The U.S. Food and Drug Administration (FDA) has approved AbbVie’s VENCLEXTA® (venetoclax) in combination with obinutuzumab (GAZYVA®) for previously untreated patients with chronic lymphocytic leukaemia (CLL) or small lymphocytic lymphoma (SLL).
The FDA granted Breakthrough Therapy designation for this combination therapy, and early submission of the data was provided under the Real-Time Oncology Review (RTOR) pilot program, which led to approval in just over two months, following submission of the complete application.
The CLL14 trial demonstrated superior progression-free survival as assessed by an independent review committee (PFS; the time from initiation of treatment until disease progression or death) in patients treated with VENCLEXTA plus obinutuzumab compared to patients who received chlorambucil plus obinutuzumab, a commonly used standard of care.
With a median follow-up of 28 months (range: 0.1 to 36 months), VENCLEXTA plus obinutuzumab reduced the risk of progression or death by 67% compared with chlorambucil plus obinutuzumab.
VENCLEXTA, an oral B-cell lymphoma-2 (BCL-2) inhibitor, has been granted five Breakthrough Therapy designations from the FDA.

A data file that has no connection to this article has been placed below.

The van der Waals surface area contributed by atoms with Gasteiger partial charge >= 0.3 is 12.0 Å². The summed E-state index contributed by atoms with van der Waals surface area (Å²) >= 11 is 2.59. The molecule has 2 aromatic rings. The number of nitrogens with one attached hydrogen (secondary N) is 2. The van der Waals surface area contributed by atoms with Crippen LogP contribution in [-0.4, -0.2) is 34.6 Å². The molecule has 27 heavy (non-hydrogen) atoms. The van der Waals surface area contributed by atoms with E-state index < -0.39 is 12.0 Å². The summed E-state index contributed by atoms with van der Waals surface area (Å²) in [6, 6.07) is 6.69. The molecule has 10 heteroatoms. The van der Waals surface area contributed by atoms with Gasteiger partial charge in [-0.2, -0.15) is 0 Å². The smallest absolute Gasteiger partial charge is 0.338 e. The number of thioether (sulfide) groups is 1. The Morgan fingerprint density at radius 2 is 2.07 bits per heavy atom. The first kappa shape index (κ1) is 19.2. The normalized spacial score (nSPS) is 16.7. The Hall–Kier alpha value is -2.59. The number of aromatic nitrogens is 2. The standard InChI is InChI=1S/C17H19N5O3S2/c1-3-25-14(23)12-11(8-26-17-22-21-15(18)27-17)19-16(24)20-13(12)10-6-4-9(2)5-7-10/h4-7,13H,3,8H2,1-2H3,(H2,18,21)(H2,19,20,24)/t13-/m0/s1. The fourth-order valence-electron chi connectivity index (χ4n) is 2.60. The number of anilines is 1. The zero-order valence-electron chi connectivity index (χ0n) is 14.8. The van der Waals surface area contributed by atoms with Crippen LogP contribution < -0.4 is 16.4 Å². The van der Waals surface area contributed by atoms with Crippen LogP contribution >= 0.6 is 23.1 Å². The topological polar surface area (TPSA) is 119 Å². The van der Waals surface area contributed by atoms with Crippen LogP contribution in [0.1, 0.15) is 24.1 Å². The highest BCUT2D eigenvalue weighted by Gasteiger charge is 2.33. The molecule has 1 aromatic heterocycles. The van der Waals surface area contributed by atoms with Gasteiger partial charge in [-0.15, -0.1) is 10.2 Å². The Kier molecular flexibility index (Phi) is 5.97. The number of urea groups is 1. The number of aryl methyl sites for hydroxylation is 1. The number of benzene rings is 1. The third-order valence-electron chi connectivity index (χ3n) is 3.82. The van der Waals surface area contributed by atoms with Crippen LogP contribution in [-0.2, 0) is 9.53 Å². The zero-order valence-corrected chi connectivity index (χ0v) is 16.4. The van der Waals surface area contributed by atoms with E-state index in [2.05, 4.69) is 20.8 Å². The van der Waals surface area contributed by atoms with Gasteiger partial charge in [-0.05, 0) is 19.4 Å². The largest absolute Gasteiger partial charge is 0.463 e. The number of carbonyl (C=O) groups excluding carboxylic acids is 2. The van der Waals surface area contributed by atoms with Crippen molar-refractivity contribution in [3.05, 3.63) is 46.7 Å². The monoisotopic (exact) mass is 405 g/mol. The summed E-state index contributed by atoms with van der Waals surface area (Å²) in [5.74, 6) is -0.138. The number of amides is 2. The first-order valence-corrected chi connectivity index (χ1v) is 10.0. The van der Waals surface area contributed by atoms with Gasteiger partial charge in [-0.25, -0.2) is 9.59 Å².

Venetoclax is being developed by AbbVie and Roche and is jointly commercialised by AbbVie and Genentech, a member of the Roche Group, in the U.S. and by AbbVie outside of the U.S.
Dr Michael Severino, Vice Chairman and President, AbbVie, said: “This FDA approval provides a new chemotherapy-free combination treatment option for patients, and underscores the growing utility of VENCLEXTA in CLL.”
Dr Michael Hallek, Lead Investigator of the CLL14 study, Department of Internal Medicine and Center of Integrated Oncology at the University Hospital Cologne in Germany, and Head of the German CLL Study Group, said: “This is a major step forward in how previously untreated CLL is managed and further supports the growing benefits offered by VENCLEXTA in CLL.”
Data from the CLL14 trial is expected to be presented at an upcoming medical meeting and published in a journal this year.